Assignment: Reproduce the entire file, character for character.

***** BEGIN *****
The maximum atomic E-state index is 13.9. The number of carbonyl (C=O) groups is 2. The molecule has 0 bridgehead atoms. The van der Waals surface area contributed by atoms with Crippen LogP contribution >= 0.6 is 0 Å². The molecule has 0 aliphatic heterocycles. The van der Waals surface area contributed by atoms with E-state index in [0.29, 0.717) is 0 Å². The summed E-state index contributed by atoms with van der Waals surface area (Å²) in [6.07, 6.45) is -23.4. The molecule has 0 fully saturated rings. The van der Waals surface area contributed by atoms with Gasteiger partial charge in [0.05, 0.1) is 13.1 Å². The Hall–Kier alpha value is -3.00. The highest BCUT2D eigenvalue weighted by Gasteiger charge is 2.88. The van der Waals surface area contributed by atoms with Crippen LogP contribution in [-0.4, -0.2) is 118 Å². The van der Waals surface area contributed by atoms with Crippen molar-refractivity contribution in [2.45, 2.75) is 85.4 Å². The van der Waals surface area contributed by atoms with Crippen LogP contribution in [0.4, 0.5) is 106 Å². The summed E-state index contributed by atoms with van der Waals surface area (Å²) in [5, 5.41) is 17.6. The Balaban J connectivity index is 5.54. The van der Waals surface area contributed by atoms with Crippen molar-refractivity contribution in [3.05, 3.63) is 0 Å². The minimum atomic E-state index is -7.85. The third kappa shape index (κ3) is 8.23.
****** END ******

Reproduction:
The maximum atomic E-state index is 13.9. The number of carbonyl (C=O) groups is 2. The molecule has 0 bridgehead atoms. The van der Waals surface area contributed by atoms with Crippen LogP contribution >= 0.6 is 0 Å². The molecule has 0 aliphatic heterocycles. The van der Waals surface area contributed by atoms with E-state index in [0.29, 0.717) is 0 Å². The summed E-state index contributed by atoms with van der Waals surface area (Å²) in [6.07, 6.45) is -23.4. The molecule has 0 fully saturated rings. The van der Waals surface area contributed by atoms with Gasteiger partial charge in [0.05, 0.1) is 13.1 Å². The Hall–Kier alpha value is -3.00. The highest BCUT2D eigenvalue weighted by Gasteiger charge is 2.88. The van der Waals surface area contributed by atoms with Crippen LogP contribution in [-0.4, -0.2) is 118 Å². The van der Waals surface area contributed by atoms with Crippen molar-refractivity contribution in [2.45, 2.75) is 85.4 Å². The van der Waals surface area contributed by atoms with Crippen LogP contribution in [0.4, 0.5) is 106 Å². The summed E-state index contributed by atoms with van der Waals surface area (Å²) in [5, 5.41) is 17.6. The Balaban J connectivity index is 5.54. The van der Waals surface area contributed by atoms with Crippen molar-refractivity contribution in [3.05, 3.63) is 0 Å². The minimum atomic E-state index is -7.85. The third kappa shape index (κ3) is 8.23.